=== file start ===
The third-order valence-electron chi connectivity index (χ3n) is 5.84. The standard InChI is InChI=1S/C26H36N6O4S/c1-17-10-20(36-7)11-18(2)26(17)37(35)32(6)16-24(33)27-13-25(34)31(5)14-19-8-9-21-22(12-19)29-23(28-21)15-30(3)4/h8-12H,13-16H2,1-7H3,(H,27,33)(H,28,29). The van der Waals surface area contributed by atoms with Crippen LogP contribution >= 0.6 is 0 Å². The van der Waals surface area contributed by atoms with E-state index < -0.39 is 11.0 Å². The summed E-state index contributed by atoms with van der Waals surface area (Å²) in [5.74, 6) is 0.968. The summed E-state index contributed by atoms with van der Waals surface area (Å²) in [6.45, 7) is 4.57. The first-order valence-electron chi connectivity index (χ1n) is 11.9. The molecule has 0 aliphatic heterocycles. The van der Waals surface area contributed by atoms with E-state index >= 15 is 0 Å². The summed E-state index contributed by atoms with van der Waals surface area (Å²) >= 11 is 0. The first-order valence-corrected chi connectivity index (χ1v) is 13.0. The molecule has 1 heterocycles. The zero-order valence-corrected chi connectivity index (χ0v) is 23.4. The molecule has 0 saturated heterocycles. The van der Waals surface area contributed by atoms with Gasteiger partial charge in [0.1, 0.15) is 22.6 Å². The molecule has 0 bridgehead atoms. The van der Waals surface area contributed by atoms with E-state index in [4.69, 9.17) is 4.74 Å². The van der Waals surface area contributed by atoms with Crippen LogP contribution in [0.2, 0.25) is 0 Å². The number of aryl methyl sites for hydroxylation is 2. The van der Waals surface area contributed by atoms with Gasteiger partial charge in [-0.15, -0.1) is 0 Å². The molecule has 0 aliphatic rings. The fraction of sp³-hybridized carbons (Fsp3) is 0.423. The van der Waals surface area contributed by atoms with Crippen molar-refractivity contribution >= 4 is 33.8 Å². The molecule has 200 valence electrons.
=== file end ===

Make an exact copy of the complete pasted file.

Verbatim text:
The third-order valence-electron chi connectivity index (χ3n) is 5.84. The standard InChI is InChI=1S/C26H36N6O4S/c1-17-10-20(36-7)11-18(2)26(17)37(35)32(6)16-24(33)27-13-25(34)31(5)14-19-8-9-21-22(12-19)29-23(28-21)15-30(3)4/h8-12H,13-16H2,1-7H3,(H,27,33)(H,28,29). The van der Waals surface area contributed by atoms with Crippen LogP contribution >= 0.6 is 0 Å². The van der Waals surface area contributed by atoms with E-state index < -0.39 is 11.0 Å². The summed E-state index contributed by atoms with van der Waals surface area (Å²) in [5.74, 6) is 0.968. The summed E-state index contributed by atoms with van der Waals surface area (Å²) in [6.45, 7) is 4.57. The first-order valence-electron chi connectivity index (χ1n) is 11.9. The molecule has 0 aliphatic heterocycles. The van der Waals surface area contributed by atoms with E-state index >= 15 is 0 Å². The summed E-state index contributed by atoms with van der Waals surface area (Å²) >= 11 is 0. The first-order valence-corrected chi connectivity index (χ1v) is 13.0. The molecule has 1 heterocycles. The zero-order valence-corrected chi connectivity index (χ0v) is 23.4. The molecule has 0 saturated heterocycles. The van der Waals surface area contributed by atoms with Gasteiger partial charge in [0.1, 0.15) is 22.6 Å². The molecule has 0 bridgehead atoms. The van der Waals surface area contributed by atoms with E-state index in [4.69, 9.17) is 4.74 Å². The van der Waals surface area contributed by atoms with Crippen LogP contribution in [0.2, 0.25) is 0 Å². The number of aryl methyl sites for hydroxylation is 2. The van der Waals surface area contributed by atoms with Gasteiger partial charge in [-0.15, -0.1) is 0 Å². The molecule has 0 aliphatic rings. The fraction of sp³-hybridized carbons (Fsp3) is 0.423. The van der Waals surface area contributed by atoms with Crippen molar-refractivity contribution >= 4 is 33.8 Å². The molecule has 200 valence electrons.